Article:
Diagnosis can be carried out using FACS and an antiplatelet antibody test. For this, a double incubation is done to detect IgG bound to thrombocytes. Antibody levels of <15% are considered negative, while >30% are considered positive for IMT. The sample material (EDTA whole blood) cannot be more than 3 days old in order to allow an interpretable immunostaining. The test must be carried out before beginning immunosuppressive therapy, since this leads to false negative results. Other diagnostic options are a diagnostic therapy with cortison as well as detection of megakaryocytic hyperplasia in the bone marrow.
2. Cellular immune status
The cellular immune status includes a large blood profile as well as the determination of the relative and absolute numbers of peripheral lymphocytes: B cells, T cells, total CD4+ (T helper cells) and CD8+ (cytotoxic T cells) cells.
Immunophenotyping of the blood is based on the selective identification of cell surface antigens by fluorescence labelled monoclonal antibodies by flow cytometry (FACS). Testing of the cellular immune status should be carried out when the clinical signs suggest a primary or secondary disorder of the cellular immune system.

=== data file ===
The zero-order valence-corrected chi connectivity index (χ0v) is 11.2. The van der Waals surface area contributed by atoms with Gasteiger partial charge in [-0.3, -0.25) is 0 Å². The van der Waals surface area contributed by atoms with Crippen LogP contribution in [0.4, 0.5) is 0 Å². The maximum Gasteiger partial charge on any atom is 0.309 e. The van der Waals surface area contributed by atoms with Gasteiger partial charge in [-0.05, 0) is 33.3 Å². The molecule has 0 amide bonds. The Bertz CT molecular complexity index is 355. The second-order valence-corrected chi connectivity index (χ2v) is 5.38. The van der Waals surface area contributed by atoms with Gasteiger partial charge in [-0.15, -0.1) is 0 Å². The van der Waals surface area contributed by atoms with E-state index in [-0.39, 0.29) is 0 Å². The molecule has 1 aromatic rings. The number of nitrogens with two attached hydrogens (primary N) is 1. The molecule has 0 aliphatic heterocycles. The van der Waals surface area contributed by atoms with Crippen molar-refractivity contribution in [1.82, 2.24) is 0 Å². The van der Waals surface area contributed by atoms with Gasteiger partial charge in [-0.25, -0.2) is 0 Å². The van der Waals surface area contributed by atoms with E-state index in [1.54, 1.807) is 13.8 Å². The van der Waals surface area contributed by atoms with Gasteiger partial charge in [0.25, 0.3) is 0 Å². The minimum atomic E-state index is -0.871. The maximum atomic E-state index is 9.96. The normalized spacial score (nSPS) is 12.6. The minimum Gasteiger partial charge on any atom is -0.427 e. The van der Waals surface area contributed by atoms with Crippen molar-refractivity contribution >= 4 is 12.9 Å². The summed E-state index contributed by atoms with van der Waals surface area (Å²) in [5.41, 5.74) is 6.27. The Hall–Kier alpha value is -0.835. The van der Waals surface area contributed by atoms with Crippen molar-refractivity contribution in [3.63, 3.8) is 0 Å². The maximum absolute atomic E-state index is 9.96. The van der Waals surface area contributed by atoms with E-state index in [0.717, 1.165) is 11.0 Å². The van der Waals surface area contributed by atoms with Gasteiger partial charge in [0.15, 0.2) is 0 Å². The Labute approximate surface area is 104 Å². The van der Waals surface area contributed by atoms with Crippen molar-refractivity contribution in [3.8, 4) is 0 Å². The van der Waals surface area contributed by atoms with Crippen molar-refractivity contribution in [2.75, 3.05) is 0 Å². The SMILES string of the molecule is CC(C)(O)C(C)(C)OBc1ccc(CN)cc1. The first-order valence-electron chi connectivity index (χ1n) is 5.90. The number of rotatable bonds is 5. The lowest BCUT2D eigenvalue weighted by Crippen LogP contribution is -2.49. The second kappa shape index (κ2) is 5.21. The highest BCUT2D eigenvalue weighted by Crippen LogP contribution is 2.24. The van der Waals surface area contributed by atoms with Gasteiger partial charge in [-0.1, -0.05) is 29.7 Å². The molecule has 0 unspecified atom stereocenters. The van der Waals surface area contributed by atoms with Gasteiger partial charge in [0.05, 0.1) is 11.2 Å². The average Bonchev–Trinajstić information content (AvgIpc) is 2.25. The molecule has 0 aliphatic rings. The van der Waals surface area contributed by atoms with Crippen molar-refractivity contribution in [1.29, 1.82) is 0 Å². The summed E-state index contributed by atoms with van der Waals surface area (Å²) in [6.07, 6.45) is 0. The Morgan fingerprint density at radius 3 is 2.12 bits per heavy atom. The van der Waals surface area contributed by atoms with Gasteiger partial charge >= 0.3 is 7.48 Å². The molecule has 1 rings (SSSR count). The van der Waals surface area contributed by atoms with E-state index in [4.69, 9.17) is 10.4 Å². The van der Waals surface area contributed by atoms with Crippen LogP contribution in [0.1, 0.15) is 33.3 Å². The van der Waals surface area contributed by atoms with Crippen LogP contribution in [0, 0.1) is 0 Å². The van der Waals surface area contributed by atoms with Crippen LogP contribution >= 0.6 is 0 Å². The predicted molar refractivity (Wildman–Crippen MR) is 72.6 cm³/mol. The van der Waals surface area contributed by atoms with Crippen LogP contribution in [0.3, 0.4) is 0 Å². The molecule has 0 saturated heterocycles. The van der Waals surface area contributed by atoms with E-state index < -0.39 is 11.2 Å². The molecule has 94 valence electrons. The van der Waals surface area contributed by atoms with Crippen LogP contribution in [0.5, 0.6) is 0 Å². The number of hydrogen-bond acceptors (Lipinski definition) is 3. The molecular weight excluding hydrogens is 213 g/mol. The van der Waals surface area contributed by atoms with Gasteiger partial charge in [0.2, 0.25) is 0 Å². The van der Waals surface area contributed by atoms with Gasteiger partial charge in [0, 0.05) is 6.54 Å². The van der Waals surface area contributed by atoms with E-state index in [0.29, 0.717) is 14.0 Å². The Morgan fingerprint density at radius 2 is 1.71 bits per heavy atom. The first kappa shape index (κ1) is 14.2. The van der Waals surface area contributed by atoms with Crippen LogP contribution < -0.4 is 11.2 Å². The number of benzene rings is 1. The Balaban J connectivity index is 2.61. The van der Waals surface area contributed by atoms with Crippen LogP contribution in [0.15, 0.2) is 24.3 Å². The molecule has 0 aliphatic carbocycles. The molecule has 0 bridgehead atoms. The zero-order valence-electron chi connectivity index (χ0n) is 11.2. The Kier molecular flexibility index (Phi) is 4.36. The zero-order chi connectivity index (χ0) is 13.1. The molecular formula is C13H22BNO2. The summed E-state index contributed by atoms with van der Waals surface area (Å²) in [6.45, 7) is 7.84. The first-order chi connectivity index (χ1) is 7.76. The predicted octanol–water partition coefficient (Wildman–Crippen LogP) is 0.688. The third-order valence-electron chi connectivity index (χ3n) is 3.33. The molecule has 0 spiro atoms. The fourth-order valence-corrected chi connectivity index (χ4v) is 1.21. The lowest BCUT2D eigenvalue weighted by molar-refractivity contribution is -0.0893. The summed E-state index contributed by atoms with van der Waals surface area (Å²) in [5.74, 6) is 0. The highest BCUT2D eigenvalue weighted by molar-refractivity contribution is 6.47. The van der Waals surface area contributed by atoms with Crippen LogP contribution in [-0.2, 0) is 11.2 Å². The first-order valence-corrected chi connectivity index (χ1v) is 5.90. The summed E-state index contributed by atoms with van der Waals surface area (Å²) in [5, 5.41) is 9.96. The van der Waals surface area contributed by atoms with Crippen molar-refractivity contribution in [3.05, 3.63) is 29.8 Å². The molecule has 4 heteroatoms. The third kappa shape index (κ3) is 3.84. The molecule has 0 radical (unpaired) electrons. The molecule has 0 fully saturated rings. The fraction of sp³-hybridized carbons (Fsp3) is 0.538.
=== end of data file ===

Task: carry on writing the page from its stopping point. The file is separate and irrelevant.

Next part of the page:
In dogs, the immune status can be helpful for the diagnosis of pyoderma, demodecosis, systemic lupus erythematosus, and leishmaniasis, as well as congenital T cell defects. Serial testing can be carried out during medicinal treatment for control purposes and to optimize dosing.
In horses, this method is used to clarify repeated and prolonged infections.
Determining the immune status is of particular importance in infections with the feline immunodeficiency virus (FIV).
This virus causes chronic persistent infections with a progressive course of disease. Infection of immunocompetent cells leads to an increasing depletion of the immune system.